For many years, I was a “stealth non-Jew” and I dreaded any stranger asking questions such as “Are you a convert?” that would expose that I was “intermarried”. The problem was that both “yes” and “no” answers to questions concerning my relationship with Judaism were misleading because the situation was complicated. I thought it might be easier after I converted. But alas, it's not.
When someone asks married women who are converts whether we converted before or after we met our husbands, there is really no one who can give a “correct” answer. Aliza, you can answer “before”; I tend to answer “many years after we were married”; and I wonder if anyone ever says bluntly, “Well right before we got married, I just signed some papers and took a dunk in a mikveh so we could have a rabbi at our wedding, but I didn't mean any of it.” Do you notice that all the answers don't seem to be the “right” one? Because it's a no-win situation which is why the question should never be asked.
Hiya Aliza: I was born and raised in New York; I lived there until the age of 34, when I transplanted myself to the Southern Bible Belt. We haven't met, so you're safe – you still haven't met a Jew who really is a native New Yorker. I have a cousin who is a 'Jew of color', and a childhood friend who is likewise – neither seems to have any use for Judaism or Jewish identity. I read a good deal about the angst and anger of converts to Judaism; I also read a good bit about Jews who have left. I think that part of the problem is that bright people spend too much time thinking. I'm not very bright, and I don't spend any time ruminating about why I am Jewish. I just take the fact for granted. I have encountered many (and I do mean many) people who are genuinely antagonized by the mere presence of a Jew, or what some of them have referred to, in my presence and to my face, as 'a real Jew'. The Beatles used to sing 'Oh blah di oh blah da life goes on', and so I don't worry about the matter, despite all our problems, despite my parents' and grandparents' Holocaust experiences. The jerks will never give up. I love to read the self-disclosure accounts provided by some converts to Judaism – there's no substitute for sincerity. That goes for you, and for Debbie B., and for all the others who bring their personal stories about their conversions to Judaism into the public domain.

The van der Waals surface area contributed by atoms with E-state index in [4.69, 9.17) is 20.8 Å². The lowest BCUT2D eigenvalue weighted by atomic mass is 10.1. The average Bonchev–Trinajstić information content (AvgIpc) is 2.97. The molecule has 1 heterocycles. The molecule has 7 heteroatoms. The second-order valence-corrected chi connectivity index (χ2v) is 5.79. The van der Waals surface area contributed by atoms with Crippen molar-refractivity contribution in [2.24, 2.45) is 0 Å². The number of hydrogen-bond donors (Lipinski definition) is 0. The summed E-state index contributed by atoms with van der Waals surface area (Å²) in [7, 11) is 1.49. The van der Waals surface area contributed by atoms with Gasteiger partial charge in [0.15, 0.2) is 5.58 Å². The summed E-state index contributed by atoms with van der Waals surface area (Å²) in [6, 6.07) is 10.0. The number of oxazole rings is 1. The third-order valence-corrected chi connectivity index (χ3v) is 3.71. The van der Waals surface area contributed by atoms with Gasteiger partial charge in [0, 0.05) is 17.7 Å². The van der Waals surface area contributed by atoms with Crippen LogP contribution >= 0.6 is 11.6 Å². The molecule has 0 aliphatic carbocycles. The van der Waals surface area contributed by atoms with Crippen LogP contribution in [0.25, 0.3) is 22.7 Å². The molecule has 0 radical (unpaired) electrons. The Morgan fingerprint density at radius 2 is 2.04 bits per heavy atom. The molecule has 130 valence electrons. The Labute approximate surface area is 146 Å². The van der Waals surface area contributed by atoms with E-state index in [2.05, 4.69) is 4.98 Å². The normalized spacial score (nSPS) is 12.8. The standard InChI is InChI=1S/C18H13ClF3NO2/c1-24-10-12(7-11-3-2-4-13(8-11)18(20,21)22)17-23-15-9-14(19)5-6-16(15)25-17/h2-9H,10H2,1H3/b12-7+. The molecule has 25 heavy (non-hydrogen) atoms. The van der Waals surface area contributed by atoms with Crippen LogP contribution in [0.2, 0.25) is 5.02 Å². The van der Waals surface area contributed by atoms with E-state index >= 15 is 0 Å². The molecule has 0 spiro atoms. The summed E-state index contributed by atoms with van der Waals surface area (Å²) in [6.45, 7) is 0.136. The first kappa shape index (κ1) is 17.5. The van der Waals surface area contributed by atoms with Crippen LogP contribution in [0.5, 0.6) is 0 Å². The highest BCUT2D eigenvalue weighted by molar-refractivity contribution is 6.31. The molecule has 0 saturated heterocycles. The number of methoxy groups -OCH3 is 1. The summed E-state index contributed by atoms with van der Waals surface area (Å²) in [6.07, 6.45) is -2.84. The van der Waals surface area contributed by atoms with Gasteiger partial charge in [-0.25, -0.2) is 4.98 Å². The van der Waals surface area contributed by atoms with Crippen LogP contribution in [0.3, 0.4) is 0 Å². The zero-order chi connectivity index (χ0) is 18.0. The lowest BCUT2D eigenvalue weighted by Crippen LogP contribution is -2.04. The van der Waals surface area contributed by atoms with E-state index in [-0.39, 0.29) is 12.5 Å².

“I stop to thank G-d for not ever having been called a shiksa, at least, because I'm not blond or blue-eyed.”
Yep, that would be me. The one-hundred percent Ashkenazi, born and bred Jewish shiksa.
Story of my life -____-
Hallie, I keep telling my Jew of color pals that we need to honorarily induct blonds into our exclusive club. My first Passover was almost ruined by a guest who said the word shiksa over and over and over and over and worse and worse again and again in my presence. Assuming that I was born Jewish. And everyone else was as horrified as I was…horrified into silence giving him the license to use that word again and again.
Schvach, ::sniffles:: thanks!
I'd be honoured to be an honorary member, thanks 🙂
Cool: I got mentioned in the same breadth with praise for Aliza! Thanks, Schvach.
Unlike you, I could not be Jewish without quite a bit of thought and effort. By nature, I think a lot. I found that prior to conversion, I had suppressed my thoughts and feelings, so that post-conversion when I lifted the emotional barriers it felt like it all wanted to burst out. So I share my story to let it out. And also because sometimes I want to shout to Jews by Birth who seem to be trying to cast their Judaism aside: Don't you understand what a precious birthright you have?!